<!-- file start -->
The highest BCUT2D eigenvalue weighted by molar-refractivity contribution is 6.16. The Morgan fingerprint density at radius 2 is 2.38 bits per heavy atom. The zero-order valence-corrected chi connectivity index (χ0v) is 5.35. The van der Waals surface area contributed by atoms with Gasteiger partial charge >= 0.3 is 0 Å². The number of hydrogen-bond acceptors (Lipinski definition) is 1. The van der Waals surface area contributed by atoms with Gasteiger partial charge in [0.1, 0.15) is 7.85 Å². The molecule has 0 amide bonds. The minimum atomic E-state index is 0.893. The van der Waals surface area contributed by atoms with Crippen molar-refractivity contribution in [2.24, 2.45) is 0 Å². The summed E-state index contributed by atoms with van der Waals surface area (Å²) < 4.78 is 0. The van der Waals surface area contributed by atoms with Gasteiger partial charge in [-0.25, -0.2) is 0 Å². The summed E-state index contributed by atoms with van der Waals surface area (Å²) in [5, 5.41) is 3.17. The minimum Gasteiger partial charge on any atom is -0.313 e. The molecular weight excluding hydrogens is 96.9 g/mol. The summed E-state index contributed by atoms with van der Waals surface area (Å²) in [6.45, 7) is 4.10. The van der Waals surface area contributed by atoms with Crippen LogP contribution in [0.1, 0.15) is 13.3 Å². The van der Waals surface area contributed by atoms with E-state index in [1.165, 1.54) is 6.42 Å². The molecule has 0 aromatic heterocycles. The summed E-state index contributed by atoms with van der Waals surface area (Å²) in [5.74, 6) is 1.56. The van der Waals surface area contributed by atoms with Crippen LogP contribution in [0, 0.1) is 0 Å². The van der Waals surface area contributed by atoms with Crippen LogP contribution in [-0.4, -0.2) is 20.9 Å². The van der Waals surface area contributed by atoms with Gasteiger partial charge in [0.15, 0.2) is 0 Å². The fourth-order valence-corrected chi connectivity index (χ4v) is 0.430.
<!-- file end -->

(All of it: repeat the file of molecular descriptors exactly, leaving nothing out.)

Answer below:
The highest BCUT2D eigenvalue weighted by molar-refractivity contribution is 6.16. The Morgan fingerprint density at radius 2 is 2.38 bits per heavy atom. The zero-order valence-corrected chi connectivity index (χ0v) is 5.35. The van der Waals surface area contributed by atoms with Gasteiger partial charge >= 0.3 is 0 Å². The number of hydrogen-bond acceptors (Lipinski definition) is 1. The van der Waals surface area contributed by atoms with Gasteiger partial charge in [0.1, 0.15) is 7.85 Å². The molecule has 0 amide bonds. The minimum atomic E-state index is 0.893. The van der Waals surface area contributed by atoms with Crippen molar-refractivity contribution in [2.24, 2.45) is 0 Å². The summed E-state index contributed by atoms with van der Waals surface area (Å²) < 4.78 is 0. The van der Waals surface area contributed by atoms with Gasteiger partial charge in [-0.25, -0.2) is 0 Å². The summed E-state index contributed by atoms with van der Waals surface area (Å²) in [5, 5.41) is 3.17. The minimum Gasteiger partial charge on any atom is -0.313 e. The molecular weight excluding hydrogens is 96.9 g/mol. The summed E-state index contributed by atoms with van der Waals surface area (Å²) in [6.45, 7) is 4.10. The van der Waals surface area contributed by atoms with Crippen LogP contribution in [0.1, 0.15) is 13.3 Å². The van der Waals surface area contributed by atoms with E-state index in [1.165, 1.54) is 6.42 Å². The molecule has 0 aromatic heterocycles. The summed E-state index contributed by atoms with van der Waals surface area (Å²) in [5.74, 6) is 1.56. The van der Waals surface area contributed by atoms with Crippen LogP contribution in [0, 0.1) is 0 Å². The van der Waals surface area contributed by atoms with Crippen LogP contribution in [-0.4, -0.2) is 20.9 Å². The van der Waals surface area contributed by atoms with Gasteiger partial charge in [0.15, 0.2) is 0 Å². The fourth-order valence-corrected chi connectivity index (χ4v) is 0.430.